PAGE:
HAFER v. MELO(1991)
After petitioner Hafer, the newly elected Auditor General of Pennsylvania, discharged respondents from their jobs in her office, they sued her for, inter alia, monetary damages under 42 U.S.C. 1983. The District Court dismissed the latter claims under Will v. Michigan Dept. of State Police, 491 U.S. 58, 71 , in which the Court held that state officials "acting in their official capacities" are outside the class of "persons" subject to liability under 1983. In reversing this ruling, the Court of Appeals found that respondents sought damages from Hafer in her personal capacity and held that, because she acted under color of state law, respondents could maintain a 1983 individual-capacity suit against her.
State officers may be held personally liable for damages under 1983 based upon actions taken in their official capacities. Pp. 3-10.
O'CONNOR, J., delivered the opinion of the Court, in which all other Members joined, except THOMAS, J., who took no part in the consideration or decision of the case.
Jerome R. Richter argued the cause for petitioner. With him on the briefs was Goncer M. Krestal.
William Goldstein argued the cause for respondents. With him on the brief was Edward H. Rubenstone. *
[ Footnote * ] Richard Ruda filed a brief for the National Association of Counties et al. as amici curiae urging reversal.
Briefs of amici curiae urging affirmance were filed for the American Civil Liberties Union et al. by Andrew J. Pincus, John A. Powell, and Steven R. Shapiro; for the American Federation of Labor and Gongress of Industrial Organizations by Robert M. Weinberg, Walter Kamiat, and Laurence Gold; for Kenneth W. Fultz by Cletus P. Lyman; and for Nancy Haberstroh by Stephen R. Kaplan.
JUSTICE O'CONNOR delivered the opinion of the Court.
In Will v. Michigan Dept. of State Police, 491 U.S. 58 (1989), we held that state officials "acting in their official capacities" are outside the class of "persons" subject to liability [502 U.S. 21, 23] under 42 U.S.C. 1983. 491 U.S., at 71 . Petitioner takes this language to mean that 1988 does not authorize suits against state officers for damages arising from official acts. We reject this reading of Will, and hold that state officials sued in their individual capacities are "persons" for purposes of 1983.
In 1988, petitioner Barbara Hafer sought election to the post of Auditor General of Pennsylvania. Respondents allege that, during the campaign, United States Attorney James West gave Hafer a list of 21 employees in the Auditor General's Office who secured their jobs through payments to a former employee of the office. App. 10. They further allege that Hafer publicly promised to fire all employees on the list if elected. Ibid
Hafer won the election. Shortly after becoming Auditor General, she dismissed 18 employees, including named respondent James Melo, Jr., on the basis that they "bought" their jobs. Melo and seven other terminated employees sued Hafer and West in Federal District Court. They asserted state and federal claims, including a claim under 1983, and sought monetary damages. Carl Gurley and the remaining respondents in this case also lost their jobs with the Auditor General soon after Hafer took office. These respondents allege that Hafer discharged them because of their Democratic political affiliation and support for her opponent in the 1988 election. Id., at 28, 35, 40. They too filed suit against Hafer, seeking monetary damages and reinstatement under 1983.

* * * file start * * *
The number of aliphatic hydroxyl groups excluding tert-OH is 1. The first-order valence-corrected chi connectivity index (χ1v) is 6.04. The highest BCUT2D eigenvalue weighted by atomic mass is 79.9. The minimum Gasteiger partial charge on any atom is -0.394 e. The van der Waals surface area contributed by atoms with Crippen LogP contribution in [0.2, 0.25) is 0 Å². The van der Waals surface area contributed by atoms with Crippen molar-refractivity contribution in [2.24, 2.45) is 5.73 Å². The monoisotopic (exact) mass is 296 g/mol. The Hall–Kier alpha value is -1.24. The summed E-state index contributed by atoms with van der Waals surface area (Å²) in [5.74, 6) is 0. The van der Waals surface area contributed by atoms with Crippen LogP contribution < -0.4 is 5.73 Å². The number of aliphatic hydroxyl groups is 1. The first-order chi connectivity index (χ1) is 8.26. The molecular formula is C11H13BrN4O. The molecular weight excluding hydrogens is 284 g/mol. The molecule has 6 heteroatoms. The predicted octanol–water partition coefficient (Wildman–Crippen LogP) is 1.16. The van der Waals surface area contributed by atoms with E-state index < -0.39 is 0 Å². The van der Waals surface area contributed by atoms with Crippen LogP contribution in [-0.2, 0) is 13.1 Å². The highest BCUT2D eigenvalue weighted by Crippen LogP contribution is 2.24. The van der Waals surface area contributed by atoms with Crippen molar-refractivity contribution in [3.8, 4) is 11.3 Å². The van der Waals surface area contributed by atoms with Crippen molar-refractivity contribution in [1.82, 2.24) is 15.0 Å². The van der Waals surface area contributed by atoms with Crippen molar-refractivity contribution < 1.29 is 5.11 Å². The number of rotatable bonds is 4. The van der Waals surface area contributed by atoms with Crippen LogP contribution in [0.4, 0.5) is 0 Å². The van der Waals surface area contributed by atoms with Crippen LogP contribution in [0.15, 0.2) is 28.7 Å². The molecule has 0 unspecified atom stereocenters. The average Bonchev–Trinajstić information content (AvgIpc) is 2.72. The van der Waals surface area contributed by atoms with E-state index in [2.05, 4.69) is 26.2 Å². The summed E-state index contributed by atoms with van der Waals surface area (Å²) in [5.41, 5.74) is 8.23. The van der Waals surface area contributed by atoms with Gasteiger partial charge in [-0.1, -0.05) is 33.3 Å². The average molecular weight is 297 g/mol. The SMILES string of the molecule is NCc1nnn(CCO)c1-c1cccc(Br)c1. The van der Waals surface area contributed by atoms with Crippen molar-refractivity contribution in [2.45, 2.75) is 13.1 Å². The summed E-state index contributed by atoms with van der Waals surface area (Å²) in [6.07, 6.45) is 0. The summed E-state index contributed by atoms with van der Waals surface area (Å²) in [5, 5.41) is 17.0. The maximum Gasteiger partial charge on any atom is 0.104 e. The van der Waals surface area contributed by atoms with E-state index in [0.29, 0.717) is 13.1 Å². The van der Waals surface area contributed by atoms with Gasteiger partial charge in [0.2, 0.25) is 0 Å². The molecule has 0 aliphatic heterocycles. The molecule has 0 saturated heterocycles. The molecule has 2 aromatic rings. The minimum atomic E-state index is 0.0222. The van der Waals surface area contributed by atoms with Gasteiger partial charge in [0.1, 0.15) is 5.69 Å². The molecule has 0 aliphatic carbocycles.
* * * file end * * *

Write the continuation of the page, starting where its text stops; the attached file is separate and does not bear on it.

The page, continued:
After consolidating the Melo and Gurley actions, the District Court dismissed all claims. In relevant part, the court held that the 1983 claims against Hafer were barred because, under Will, she could not be held liable for employment decisions made in her official capacity as Auditor General. [502 U.S. 21, 24]
The Court of Appeals for the Third Circuit reversed this portion of the District Court's decision. 912 F.2d 628 (1990). As to claims for reinstatement brought against Hafer in her official capacity, the court rested on our statement in Will that state officials sued for injunctive relief in their official capacities are "persons" subject to liability under 1983. See Will, supra, at 71, n. 10. Turning to respondents' monetary claims, the court found that six members of the Gurley group had expressly sought damages from Hafer in her personal capacity. The remaining plaintiffs "although not as explicit, signified a similar intent." 912 F.2d, at 636. * The court found this critical. While Hafer's power to hire and fire derived from her position as Auditor General, it said, a suit for damages based on the exercise of this authority could be brought against Hafer in her personal capacity. Because Hafer acted under color of state law, respondents could maintain a 1983 individual-capacity suit against her.
We granted certiorari, 498 U.S. 1118 (1991), to address the question whether state officers may be held personally liable for damages under 1983 based upon actions taken in their official capacities. [502 U.S. 21, 25]
In Kentucky v. Graham, 473 U.S. 159 (1985), the Court sought to eliminate lingering confusion about the distinction between personal- and official-capacity suits. We emphasized that official-capacity suits "`generally represent only another way of pleading an action against an entity of which an officer is an agent.'" Id., at 165 (quoting Monell v. New York City Dept. of Social Servs., 436 U.S. 658, 690 , n. 55 (1978)). A suit against a state official in her official capacity therefore should be treated as a suit against the State. 473 U.S., at 166 . Indeed, when an official sued in this capacity in federal court dies or leaves office, her successor automatically assumes her role in the litigation. See Fed.Rule Civ.Proc. 25(d)(1); Fed.Rule App. Proc. 43(c)(1); this Court's Rule 35.3. Because the real party in interest in an official-capacity suit is the governmental entity, and not the named official, "the entity's `policy or custom' must have played a part in the violation of federal law." Graham, supra, at 166 (quoting Monell, supra, at 694). For the same reason, the only immunities available to the defendant in an official-capacity action are those that the governmental entity possesses. 473 U.S., at 167 .